By allowing ads to appear on this site, you support the local businesses who, in turn, support great journalism.
Waiting for rain
Placeholder Image

By John Schlageck, Kansas Farm Bureau
It’s becoming an all too familiar refrain among western Kansas farmers, “We need rain.”
Last year’s drought has continued into 2012. The wheat crop was planted late and many farmers doubled the normal planting rate and drilled 90 to120 pounds per acre versus 50 to 60 pounds per acre in a normal year.
Because there was little to no subsoil moisture in the ground, the wheat crop started slowly once it germinated. Very little growth occurred until beneficial rains fell in November and December.
In January nearly a foot of snow blanketed a large region of wheat fields in southwestern Kansas. Since that time the crop has received scant rainfall and the crop is heading south in a hurry.
“We need rain,” says veteran Gray County farmer/stockman Joe Jury. Annual rainfall averages approximately 20 inches in the sand hills he farms.
People often ask Jury how he can grow crops on that amount of moisture.
“I’d love to have an average rainfall of 18-20 inches in one year,” the Gray County crop producers say. “I can grow a wheat or milo crop on that amount of moisture.”
In 2011 the small farming community of Ingalls, that Jury calls home, recorded less than six inches of rainfall.
“You can’t grow much of a crop with that little moisture,” he says. “Last year we turned our cows on pasture in late April and started feeding them the first of June. We’ve been feeding them ever since and I’m afraid we’ll do the same this year unless we receive rain and soon.”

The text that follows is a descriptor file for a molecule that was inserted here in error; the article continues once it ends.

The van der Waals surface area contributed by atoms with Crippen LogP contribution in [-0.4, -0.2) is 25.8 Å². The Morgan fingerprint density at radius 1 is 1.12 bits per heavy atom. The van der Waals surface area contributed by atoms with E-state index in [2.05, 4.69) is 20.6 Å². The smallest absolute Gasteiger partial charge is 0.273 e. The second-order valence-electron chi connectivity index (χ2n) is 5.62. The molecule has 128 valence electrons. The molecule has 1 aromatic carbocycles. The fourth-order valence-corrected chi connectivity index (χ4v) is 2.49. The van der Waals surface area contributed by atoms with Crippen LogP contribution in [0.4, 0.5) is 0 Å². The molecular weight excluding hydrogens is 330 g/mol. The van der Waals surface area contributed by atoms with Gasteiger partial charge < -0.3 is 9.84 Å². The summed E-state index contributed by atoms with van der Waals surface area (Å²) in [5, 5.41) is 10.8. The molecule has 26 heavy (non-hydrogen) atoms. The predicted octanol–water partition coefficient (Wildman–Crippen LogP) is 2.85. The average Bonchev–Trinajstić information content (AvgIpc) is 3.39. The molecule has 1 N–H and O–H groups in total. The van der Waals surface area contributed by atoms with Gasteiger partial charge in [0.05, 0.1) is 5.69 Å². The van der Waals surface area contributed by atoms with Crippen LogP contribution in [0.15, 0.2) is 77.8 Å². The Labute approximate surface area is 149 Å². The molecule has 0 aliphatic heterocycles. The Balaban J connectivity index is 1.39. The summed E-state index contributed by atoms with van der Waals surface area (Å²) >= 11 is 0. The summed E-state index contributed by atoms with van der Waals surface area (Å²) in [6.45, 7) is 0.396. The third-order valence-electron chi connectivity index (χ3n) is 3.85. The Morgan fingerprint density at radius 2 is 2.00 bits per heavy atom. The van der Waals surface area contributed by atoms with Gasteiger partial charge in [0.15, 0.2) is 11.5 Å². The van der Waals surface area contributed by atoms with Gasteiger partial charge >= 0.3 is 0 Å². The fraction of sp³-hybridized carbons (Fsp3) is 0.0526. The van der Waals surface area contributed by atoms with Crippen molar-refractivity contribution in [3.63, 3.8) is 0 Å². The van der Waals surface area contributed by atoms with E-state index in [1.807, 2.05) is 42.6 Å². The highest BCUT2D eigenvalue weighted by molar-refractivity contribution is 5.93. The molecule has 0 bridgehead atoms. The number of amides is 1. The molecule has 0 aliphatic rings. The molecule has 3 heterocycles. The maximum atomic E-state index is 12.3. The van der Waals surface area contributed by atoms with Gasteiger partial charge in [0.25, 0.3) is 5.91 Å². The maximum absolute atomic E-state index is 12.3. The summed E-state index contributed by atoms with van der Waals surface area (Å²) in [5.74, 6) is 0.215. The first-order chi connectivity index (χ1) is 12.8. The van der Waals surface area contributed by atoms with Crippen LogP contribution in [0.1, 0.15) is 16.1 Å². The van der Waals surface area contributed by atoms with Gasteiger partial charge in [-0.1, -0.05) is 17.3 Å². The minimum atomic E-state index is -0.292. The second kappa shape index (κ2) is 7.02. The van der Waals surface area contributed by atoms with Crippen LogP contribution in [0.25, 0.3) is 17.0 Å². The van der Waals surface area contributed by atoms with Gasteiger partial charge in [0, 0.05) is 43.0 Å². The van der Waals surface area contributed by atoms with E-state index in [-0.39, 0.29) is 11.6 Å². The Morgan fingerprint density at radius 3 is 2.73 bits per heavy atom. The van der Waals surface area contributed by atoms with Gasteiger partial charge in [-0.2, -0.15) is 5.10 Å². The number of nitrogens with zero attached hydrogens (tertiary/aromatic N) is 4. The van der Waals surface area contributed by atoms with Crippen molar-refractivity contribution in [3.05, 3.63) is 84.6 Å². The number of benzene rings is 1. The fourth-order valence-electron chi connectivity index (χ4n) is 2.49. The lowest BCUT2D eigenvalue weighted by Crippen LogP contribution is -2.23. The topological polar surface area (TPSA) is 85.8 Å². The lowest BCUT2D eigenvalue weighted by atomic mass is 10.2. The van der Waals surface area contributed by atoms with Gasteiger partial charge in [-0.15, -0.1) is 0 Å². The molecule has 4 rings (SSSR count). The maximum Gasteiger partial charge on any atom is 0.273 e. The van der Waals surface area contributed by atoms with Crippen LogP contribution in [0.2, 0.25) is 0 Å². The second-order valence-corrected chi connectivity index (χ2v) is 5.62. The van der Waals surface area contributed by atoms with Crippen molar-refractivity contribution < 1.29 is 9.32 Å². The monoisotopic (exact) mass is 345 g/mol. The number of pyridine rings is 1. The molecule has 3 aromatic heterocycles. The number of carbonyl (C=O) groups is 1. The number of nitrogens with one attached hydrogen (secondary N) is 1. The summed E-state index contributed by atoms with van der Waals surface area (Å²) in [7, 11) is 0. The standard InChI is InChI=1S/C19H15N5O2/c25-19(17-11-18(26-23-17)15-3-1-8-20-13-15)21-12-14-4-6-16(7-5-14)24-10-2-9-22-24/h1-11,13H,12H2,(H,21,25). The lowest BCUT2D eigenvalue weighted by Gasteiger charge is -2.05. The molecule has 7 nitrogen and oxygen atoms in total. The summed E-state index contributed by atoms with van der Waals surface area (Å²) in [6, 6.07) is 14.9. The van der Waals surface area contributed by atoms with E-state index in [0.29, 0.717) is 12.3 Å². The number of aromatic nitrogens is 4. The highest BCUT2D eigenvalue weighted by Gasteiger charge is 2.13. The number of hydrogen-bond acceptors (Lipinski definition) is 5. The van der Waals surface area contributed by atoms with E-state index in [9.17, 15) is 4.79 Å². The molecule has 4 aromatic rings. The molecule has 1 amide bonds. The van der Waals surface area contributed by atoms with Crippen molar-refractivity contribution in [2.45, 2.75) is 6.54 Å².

As of mid-March the wheat crop was beginning to suffer from a lack of moisture. Eighty degree days, winds of 50 and 60 mile-per-hour and 15 percent humidity are sucking dry what little moisture remains in the soil.
In his region of southwestern Kansas some crop farmers have already stripped some of their fields to stop the wind from blowing the soil out of their fields. Feedlots west of Garden City have been cleaned out of manure that has been spread on wheat fields in an attempt to keep them from blowing.
“We’re starting to get beat up already,” Jury says. “Without additional moisture, we can’t afford to lose the remaining soil moisture we have. It could get ugly.”
That’s why Jury and some producers who have heard about the Dirty ‘30s and remember the drought of the early ‘50s are looking at alternative crops this spring instead of the traditional fall crops of corn and soybeans. He’ll probably park his 30-inch planter and hook up to his drills because row crops may not provide enough cover his land will need to keep the soils in place.
Jury plans to plant pearl and German millets, sedan grass and forage sorghums. With the drought of 2011, he didn’t grow any crops. He planted milo but it hardly emerged from the soil before it died so what little residue and stalks that remain on his land are from wheat and milo stubble back in 2010 – hardly enough to keep his valuable soil in place.
“This cover is degrading every day and it’s pretty sparse,” Jury says. “We’ve got to plant these alternative crops and get something to grow and cover our soil up out here.”
The Gray County farmer has no-tilled for many years and believes that without this practice there would already be dust piles in southwestern Kansas with conventional tillage.
Like last year, farmers in southwestern Kansas are staring the probability of another major drought straight in the face. Farmers like Jury are thankful they have crop insurance and the livestock business has buoyed up their faltering crop production. For strictly dry-land farmers it’s been a real bust.
“I’ll say it again, we need rain and we need continuous rains during the next few months to make this crop business happen out here,” Jury says. “My dad had a saying that it always rains at the end of a drought. I’m hoping and praying this doesn’t turn into several years of little moisture.”
John Schlageck is a leading commentator on agriculture and rural Kansas. Born and raised on a diversified farm in northwestern Kansas, his writing reflects a lifetime of experience, knowledge and passion.